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From Our Experience....Ten Tips on Working with the Community

 

  1. Be honest and clear about what you can do (and about what you can’t do).
    We recommend that agencies identify “open” issues where there is room for change, and where community input can make a difference … and then let community members know about it. At the same time, we encourage agencies not to be afraid to be honest about their limitations as well. Transparency is helpful for everyone.

  2. Let the community decide what it wants to work on.
    An important component of our philosophy is that whatever the projects are, they should be selected by the participants themselves. Since the projects are implemented by participants, they need to agree about what to work on. This approach is especially effective when trust is lacking.

  3. Don’t create a new structure if it’s not needed.
    Assess the communities in which you’re working. Some communities are already highly organized around specific issues and may have community-driven initiatives in place to address these issues. It’s most efficient and effective to plug into existing structures instead of starting something brand-new.

  4. Don’t be daunted by a limited budget.
    Significant, measurable long-term behavior change can be accomplished on a shoestring.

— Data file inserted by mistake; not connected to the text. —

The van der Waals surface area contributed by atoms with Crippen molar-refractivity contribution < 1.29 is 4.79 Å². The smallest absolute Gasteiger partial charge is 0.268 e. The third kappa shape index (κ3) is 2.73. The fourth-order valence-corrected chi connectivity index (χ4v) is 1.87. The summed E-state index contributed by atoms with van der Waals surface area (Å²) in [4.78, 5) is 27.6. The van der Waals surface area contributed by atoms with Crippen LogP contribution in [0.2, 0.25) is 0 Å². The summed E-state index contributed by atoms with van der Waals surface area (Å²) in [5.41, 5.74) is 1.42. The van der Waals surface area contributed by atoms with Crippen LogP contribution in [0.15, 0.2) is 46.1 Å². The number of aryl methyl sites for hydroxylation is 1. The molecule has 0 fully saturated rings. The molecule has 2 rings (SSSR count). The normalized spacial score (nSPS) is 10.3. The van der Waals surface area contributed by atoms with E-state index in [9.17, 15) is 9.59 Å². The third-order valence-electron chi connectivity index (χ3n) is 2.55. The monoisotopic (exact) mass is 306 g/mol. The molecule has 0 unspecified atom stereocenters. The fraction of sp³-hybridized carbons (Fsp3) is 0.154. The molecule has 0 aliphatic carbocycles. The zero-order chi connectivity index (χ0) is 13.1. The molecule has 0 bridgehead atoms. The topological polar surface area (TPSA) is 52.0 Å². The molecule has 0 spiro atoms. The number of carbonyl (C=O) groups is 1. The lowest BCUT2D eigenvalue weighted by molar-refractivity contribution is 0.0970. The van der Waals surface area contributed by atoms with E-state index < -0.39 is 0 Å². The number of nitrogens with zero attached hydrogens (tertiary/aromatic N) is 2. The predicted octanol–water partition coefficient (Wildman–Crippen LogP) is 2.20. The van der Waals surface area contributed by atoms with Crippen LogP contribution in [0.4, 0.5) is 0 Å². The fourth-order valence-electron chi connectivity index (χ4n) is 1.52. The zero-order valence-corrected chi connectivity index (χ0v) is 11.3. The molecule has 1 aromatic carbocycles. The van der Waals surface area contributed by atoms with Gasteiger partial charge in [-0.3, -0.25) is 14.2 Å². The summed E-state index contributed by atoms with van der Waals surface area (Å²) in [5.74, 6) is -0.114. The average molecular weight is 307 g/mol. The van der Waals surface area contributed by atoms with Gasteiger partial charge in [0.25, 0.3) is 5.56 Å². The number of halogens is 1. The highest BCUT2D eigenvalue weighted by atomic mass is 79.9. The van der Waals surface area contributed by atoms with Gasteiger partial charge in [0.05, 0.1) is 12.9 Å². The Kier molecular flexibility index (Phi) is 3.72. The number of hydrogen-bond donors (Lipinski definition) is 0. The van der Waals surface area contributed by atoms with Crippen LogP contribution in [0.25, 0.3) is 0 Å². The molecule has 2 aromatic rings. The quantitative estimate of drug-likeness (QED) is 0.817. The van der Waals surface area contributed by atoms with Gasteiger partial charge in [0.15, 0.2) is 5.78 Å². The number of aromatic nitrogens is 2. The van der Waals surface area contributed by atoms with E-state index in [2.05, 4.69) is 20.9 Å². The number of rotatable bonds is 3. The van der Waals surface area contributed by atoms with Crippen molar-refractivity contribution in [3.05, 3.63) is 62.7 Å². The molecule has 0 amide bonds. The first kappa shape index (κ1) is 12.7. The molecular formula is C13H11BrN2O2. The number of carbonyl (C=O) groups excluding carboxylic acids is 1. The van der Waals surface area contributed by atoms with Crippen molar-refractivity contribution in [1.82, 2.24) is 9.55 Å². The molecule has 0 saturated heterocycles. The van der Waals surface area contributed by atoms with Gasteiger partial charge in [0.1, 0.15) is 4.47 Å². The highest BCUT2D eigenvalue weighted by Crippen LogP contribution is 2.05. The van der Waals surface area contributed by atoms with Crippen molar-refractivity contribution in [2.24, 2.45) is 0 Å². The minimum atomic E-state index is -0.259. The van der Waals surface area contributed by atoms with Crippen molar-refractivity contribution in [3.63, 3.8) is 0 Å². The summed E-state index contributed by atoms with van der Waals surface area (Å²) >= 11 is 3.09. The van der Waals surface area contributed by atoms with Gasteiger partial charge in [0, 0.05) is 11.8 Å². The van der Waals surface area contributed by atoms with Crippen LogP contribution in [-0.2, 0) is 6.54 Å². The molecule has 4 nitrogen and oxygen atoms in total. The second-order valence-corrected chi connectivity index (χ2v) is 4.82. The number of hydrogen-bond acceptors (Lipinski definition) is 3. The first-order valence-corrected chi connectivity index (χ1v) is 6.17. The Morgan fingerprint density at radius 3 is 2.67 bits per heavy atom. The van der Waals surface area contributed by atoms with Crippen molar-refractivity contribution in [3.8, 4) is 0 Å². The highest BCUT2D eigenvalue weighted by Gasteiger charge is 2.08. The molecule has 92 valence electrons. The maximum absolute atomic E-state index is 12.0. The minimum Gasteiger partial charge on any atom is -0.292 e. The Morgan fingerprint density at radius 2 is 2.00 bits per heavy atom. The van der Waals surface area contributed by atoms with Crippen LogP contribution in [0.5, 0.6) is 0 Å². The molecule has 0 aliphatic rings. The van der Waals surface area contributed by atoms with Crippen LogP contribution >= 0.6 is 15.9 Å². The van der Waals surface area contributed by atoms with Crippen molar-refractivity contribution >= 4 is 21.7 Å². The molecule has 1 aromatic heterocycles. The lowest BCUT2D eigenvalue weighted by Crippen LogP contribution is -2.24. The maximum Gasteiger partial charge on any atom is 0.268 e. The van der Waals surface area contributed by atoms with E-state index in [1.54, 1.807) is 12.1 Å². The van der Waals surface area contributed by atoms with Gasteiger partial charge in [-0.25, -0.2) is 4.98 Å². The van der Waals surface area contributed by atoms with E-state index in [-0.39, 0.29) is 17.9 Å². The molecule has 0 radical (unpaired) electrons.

5. Never stop organizing.
    Continual recruiting efforts are necessary. Community organizing in underserved communities takes more support – not only are you dealing with participants that are low on resources, they are also stretched for time and energy. You need to spend more time than usual on recruiting efforts, and that recruiting is a never-ending process.

  6. Proceed slowly in communities with a long history of mistrust.
    Particularly in communities that have been dealing with environmental injustice for many years. Over time communities can build up a strong distrust of government agencies, especially if things promised in the past have not delivered. Rushing in to “help” without taking the time to rebuild trust may damage more than repair relationships.

  7. Focus on new people, not the “usual suspects.”
    The most successful coalitions have diverse membership. Seek out people from various sectors of the community and think strategically about who can connect (or has connections) to the leader or organization you are targeting.

  8. It’s not one size fits all!
    Using multiple tools in a community engagement process offers a broad range of input and diverse information to use in policy-making discussions.

  9. Model the behavior you are advocating.
    The way that meetings and other activities are held tells a lot about the way work happens. For example, meetings that start and end on time, are run efficiently, and for which everyone has tasks and follows through on their action items convey a culture of efficiency, focus and success. This creates a group people want to be a part of and an atmosphere where people feel good about contributing their limited time and resources.

  10. and finally … Be fun. Have fun.
    Build light moments into your work. Everyone likes to have fun.